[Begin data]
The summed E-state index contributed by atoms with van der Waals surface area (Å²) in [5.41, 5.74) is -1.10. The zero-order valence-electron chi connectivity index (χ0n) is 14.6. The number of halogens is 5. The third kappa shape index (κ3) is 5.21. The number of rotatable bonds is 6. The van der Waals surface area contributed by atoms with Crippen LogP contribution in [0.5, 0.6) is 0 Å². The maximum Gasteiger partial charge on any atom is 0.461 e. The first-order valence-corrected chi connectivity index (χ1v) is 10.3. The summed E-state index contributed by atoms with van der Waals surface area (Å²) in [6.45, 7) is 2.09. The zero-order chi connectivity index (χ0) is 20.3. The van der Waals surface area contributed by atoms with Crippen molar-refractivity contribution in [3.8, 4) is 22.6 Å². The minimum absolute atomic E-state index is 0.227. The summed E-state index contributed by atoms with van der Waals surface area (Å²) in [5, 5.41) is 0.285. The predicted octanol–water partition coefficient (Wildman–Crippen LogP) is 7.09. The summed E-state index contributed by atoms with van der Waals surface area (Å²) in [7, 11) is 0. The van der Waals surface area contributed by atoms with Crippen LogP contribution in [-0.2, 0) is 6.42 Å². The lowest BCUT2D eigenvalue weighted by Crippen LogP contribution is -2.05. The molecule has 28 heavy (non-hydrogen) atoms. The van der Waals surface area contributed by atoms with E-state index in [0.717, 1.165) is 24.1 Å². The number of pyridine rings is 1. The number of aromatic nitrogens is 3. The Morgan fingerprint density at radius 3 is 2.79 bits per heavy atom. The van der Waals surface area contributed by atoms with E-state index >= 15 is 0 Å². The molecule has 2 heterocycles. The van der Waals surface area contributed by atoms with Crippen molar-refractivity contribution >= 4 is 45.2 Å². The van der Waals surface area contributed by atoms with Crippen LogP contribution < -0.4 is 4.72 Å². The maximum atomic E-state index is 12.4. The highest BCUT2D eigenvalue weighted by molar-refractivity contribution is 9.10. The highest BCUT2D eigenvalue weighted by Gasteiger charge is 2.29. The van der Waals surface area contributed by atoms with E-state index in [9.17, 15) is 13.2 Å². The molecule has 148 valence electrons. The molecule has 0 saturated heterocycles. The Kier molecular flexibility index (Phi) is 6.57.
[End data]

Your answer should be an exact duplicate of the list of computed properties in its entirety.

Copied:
The summed E-state index contributed by atoms with van der Waals surface area (Å²) in [5.41, 5.74) is -1.10. The zero-order valence-electron chi connectivity index (χ0n) is 14.6. The number of halogens is 5. The third kappa shape index (κ3) is 5.21. The number of rotatable bonds is 6. The van der Waals surface area contributed by atoms with Crippen LogP contribution in [0.5, 0.6) is 0 Å². The maximum Gasteiger partial charge on any atom is 0.461 e. The first-order valence-corrected chi connectivity index (χ1v) is 10.3. The summed E-state index contributed by atoms with van der Waals surface area (Å²) in [6.45, 7) is 2.09. The zero-order chi connectivity index (χ0) is 20.3. The van der Waals surface area contributed by atoms with Crippen molar-refractivity contribution in [3.8, 4) is 22.6 Å². The minimum absolute atomic E-state index is 0.227. The summed E-state index contributed by atoms with van der Waals surface area (Å²) in [5, 5.41) is 0.285. The predicted octanol–water partition coefficient (Wildman–Crippen LogP) is 7.09. The summed E-state index contributed by atoms with van der Waals surface area (Å²) in [7, 11) is 0. The van der Waals surface area contributed by atoms with Crippen LogP contribution in [-0.2, 0) is 6.42 Å². The lowest BCUT2D eigenvalue weighted by Crippen LogP contribution is -2.05. The molecule has 28 heavy (non-hydrogen) atoms. The van der Waals surface area contributed by atoms with E-state index in [0.717, 1.165) is 24.1 Å². The number of pyridine rings is 1. The number of aromatic nitrogens is 3. The Morgan fingerprint density at radius 3 is 2.79 bits per heavy atom. The van der Waals surface area contributed by atoms with E-state index >= 15 is 0 Å². The molecule has 2 heterocycles. The van der Waals surface area contributed by atoms with Crippen molar-refractivity contribution >= 4 is 45.2 Å². The van der Waals surface area contributed by atoms with Crippen LogP contribution < -0.4 is 4.72 Å². The maximum atomic E-state index is 12.4. The highest BCUT2D eigenvalue weighted by molar-refractivity contribution is 9.10. The highest BCUT2D eigenvalue weighted by Gasteiger charge is 2.29. The van der Waals surface area contributed by atoms with E-state index in [9.17, 15) is 13.2 Å². The molecule has 148 valence electrons. The molecule has 0 saturated heterocycles. The Kier molecular flexibility index (Phi) is 6.57.